The 1912 Olympic stadium in Stockholm is made of dark brick gingerbread, with castle towers at one end. At the other end one night early last week, framed in the arch of the marathon gate, stood Sweden's own Patrik Sj�berg, staring at a high jump bar set at a world-record 7'11�". The rest of the meet had already concluded, but scarcely a soul among the 20,000 spectators had departed. The scoreboard read LYCKA TILL PATRIK. Good Luck Patrik. The crowd, which in the U.S. would have been hushed and expectant, kept up a rhythmic applause. In Scandinavia, it is the sound of wishes.
As Sj�berg rocked, gathering himself for the moment, the wishes mounted with demanding urgency. His long hair streaming, Sj�berg ran at the bar, jumped and cleared it with his body but touched it with his heel, gently dislodging it.
Sj�berg rolled out of the pit with his hands over his face, as if cringing from mortal error, yet he still had two tries remaining. "It's just that you get only one or two chances a year to jump a world record," he would say. "Out of 100 jumps you have a perfect one only once, and you hope that it comes at a world-record height, that it's not wasted."
His fear was that he had already used his quota. He had won the competition with 7'7�" (2.32 meters) and then had jumped 7'8�", clearing the bar by at least four inches with the best jump, he felt, of his 22-year-old life. That, of course, means that he has jumped fully eight feet; it's just that the bar didn't happen to be set that high.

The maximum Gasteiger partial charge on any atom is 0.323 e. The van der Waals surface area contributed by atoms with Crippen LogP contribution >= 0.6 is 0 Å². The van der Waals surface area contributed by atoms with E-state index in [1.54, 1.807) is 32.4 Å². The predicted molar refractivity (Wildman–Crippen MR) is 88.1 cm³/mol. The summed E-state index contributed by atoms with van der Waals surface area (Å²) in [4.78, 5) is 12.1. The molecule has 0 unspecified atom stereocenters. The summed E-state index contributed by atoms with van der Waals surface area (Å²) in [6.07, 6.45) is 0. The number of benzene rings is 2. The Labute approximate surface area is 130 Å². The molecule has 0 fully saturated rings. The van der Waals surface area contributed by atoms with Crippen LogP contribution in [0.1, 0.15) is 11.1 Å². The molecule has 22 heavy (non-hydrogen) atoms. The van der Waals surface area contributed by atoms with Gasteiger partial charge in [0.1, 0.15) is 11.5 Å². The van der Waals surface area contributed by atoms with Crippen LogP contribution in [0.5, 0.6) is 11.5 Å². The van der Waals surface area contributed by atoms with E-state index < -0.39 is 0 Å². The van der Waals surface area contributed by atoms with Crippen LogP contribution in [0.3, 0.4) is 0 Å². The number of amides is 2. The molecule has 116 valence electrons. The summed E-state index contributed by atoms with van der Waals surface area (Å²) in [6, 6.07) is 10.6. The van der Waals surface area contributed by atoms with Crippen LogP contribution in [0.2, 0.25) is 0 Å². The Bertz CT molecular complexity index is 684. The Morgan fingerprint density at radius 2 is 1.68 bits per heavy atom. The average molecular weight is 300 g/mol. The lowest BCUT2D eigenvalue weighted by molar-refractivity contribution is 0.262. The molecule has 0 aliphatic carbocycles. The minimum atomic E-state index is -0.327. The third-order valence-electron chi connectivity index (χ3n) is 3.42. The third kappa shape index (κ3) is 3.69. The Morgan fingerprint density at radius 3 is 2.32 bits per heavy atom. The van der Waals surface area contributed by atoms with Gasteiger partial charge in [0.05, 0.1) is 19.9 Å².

His second try at the record height was a nearly identical miss. Once more the bar didn't move until he was almost over. Then it descended slowly, as if it were made of balsa, through 20,000 groans.
Sj�berg put on his sweatshirt and rested. The 6'6�" jumper was the 1984 Olympic silver medalist, finishing behind Dietmar M�genburg of West Germany. In February, Sj�berg set the indoor record of 7'10�" in Athens, matching the outdoor record which had been held by Igor Paklin of the U.S.S.R. since 1985.
Sj�berg grew up in G�teborg, on Sweden's west coast, escaping the perils of a broken home and a childhood on the streets (he began smoking at age six and still goes through two packs a day) through sports and the guidance of his coach, Viljo Nousiainen. School left him cold. "You are condemned by your teacher after a few weeks," Sj�berg has said. "Either you belong to the elite or the incorrigibles."
Having been consigned to the latter, he entrusted his future to high jumping. He has developed the dropout's passion for making it big, and flaunting it. Before the meet in Stockholm he remarked that his white Porsche wasn't cutting it. "I've got to get another car. There are too many Porsches in town."
Sj�berg can sound jaded next to, say, your average American high jumper. "I used to think of little besides jumping," he says. "Now, it's a living."
The casualness of those words was deceiving. Sj�berg showed that on his third try. He approached the pit with precisely controlled fury. Again, he lightly brushed the bar. When he landed in the pit he leaped up and screamed at the trembling bar not to fall. It obeyed, and he became the first Swede to set an outdoor world record since Anders G�rderud, who did so in winning the '76 Olympic steeplechase.